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Climate Equity Plans for Minneapolis

Dear Sam,

I am hearing a lot about a Minneapolis Climate Action Plan and a People’s Climate and Equity Plan. Are they the same thing, and if not, what’s the difference?




Dear Rachel,

Thanks for the timely question! The Minneapolis Climate Action Plan is the City’s ongoing effort to transition Minneapolis into a carbon-free future. The People’s Climate and Equity Plan is a citizen-driven initiative to do the same. 

A little background on climate action in Minneapolis thus far: The City of Minneapolis implemented and passed a 10-year Climate Action Plan in 2013 to develop strategies for reducing the City’s climate impact in three key areas: Buildings and energy, transportation and land use, and waste and recycling. This plan is due to expire in 2025. In late 2019, the City Council and the Mayor passed a resolution declaring a Climate Emergency. They demanded a massive-scale mobilization to halt, reverse and address the consequences and causes of climate change. 

Minneapolis Climate Equity Plan

Over the last year, the City’s Sustainability Department, a subsection of the City’s Department of Public Health, has been working to create a new 10-year framework to update the old Climate Action Plan with a focus on equity. The City Council will vote on it this spring. A draft of the new plan, called the Climate Equity Plan, was released on April 19 to the public for our review, and the City is collecting public feedback. The draft plan is 71 pages long and is organized by sectors that have the largest impact on carbon emissions and impact the health and wealth of people in Minneapolis.  

The sectors are: 

1. Healthy homes

2. Clean air

3. Zero waste circular economy

4. Green buildings and energy

5. Carbon-free energy systems

6. Green space and trees

7. Carbon-free transportation and complete streets

8. Clean water

9. Green economy and workforce 

10. City operations and enterprise leadership. 

If you would like to read the draft plan, you can find it here.

The plan is comprehensive, but it lacks specifics on funding the initiative. Many of the initiatives are innovative and necessary, though the details of how initiatives will be implemented could be more precise.

The City is encouraging the public to make comments on the draft plan. The comment period will close on June 5, and the City Council will vote on the Plan on June 15. Tangletown is part of Ward 11 in Minneapolis. Ward 11’s city council person is Emily Koski. Emily is hosting a town hall on the Climate Plan on May 2 at 7 pm at Pearl Park. Please attend to ensure your voice is heard!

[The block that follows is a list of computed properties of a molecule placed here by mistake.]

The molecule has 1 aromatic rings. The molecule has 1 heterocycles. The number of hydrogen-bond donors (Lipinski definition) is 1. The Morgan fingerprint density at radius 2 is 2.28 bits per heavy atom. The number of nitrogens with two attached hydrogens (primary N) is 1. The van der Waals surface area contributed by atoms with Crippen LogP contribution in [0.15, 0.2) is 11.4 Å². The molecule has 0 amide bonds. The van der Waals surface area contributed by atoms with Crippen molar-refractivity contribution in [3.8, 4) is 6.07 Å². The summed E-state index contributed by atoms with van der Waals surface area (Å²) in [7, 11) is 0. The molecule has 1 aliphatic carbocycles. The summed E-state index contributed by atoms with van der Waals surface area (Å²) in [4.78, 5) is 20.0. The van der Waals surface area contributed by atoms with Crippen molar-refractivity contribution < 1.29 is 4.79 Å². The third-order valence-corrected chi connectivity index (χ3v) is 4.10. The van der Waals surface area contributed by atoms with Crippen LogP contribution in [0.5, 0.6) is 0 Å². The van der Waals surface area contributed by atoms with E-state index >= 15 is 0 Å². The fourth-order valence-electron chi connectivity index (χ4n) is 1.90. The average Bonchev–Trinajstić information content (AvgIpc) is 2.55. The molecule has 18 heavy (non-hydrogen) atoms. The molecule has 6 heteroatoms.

If you would like to make a public comment on the plan and take the survey, you can do so here.

People’s Climate and Equity Plan is a people-powered, non-profit group that works to “end the pollution damaging our climate, speed the transition to clean energy, and create a just and healthy future for all.” One of their current key initiatives is advancing funding for the People’s Climate and Equity Plan (PCEP). The PCEP is described as a local Green New Deal with a people-centered approach to implementing climate solutions that create jobs and reduce inequality.

The basic idea of the People’s Climate and Equity Plan is to set up a fund in Minneapolis of between $60-90 million per year to be used exclusively for insulating homes and converting residential buildings in Minneapolis to renewable energy sources for heating, cooling, and electrification. Communities of color and residential buildings in underserved neighborhoods would be prioritized as well as hiring contractors committed to hiring, training, and fairly compensating underserved populations to do the work. PCEP’s goals are bold: to transition all Minneapolis buildings to carbon-neutral heating and cooling by 2030 while reducing the racial wealth gap and ensuring every person has a safe, healthy, and climate-resilient neighborhood connected by accessible carbon-free transportation. has modeled its plan for Minneapolis on other cities nationwide that have successfully set up funding for climate justice initiatives, including Ann Arbor, Michigan, and Portland, Oregon (which passed a Portland Clean Energy Fund very similar to the PCEP). is building a presence in every ward of Minneapolis to get the word out and build support for their plan with city council members and residents. Learn more about the PCEP and how to get involved here. Additionally,’s Ward 11 representative is hosting a meeting to discuss the draft Minneapolis Climate Plan on May 7 at 3pm. at Turtle Bread Bakery (48th and Chicago Ave S).

Take some time to review both plans. They are bold and ambitious and envision a lot of transformation in the coming decade. They exhibit deep thought, meticulous research, and careful planning for the future of our City. I am grateful that we have a citizenry and city planners committed to climate action and keeping Minneapolis a great place to live and work.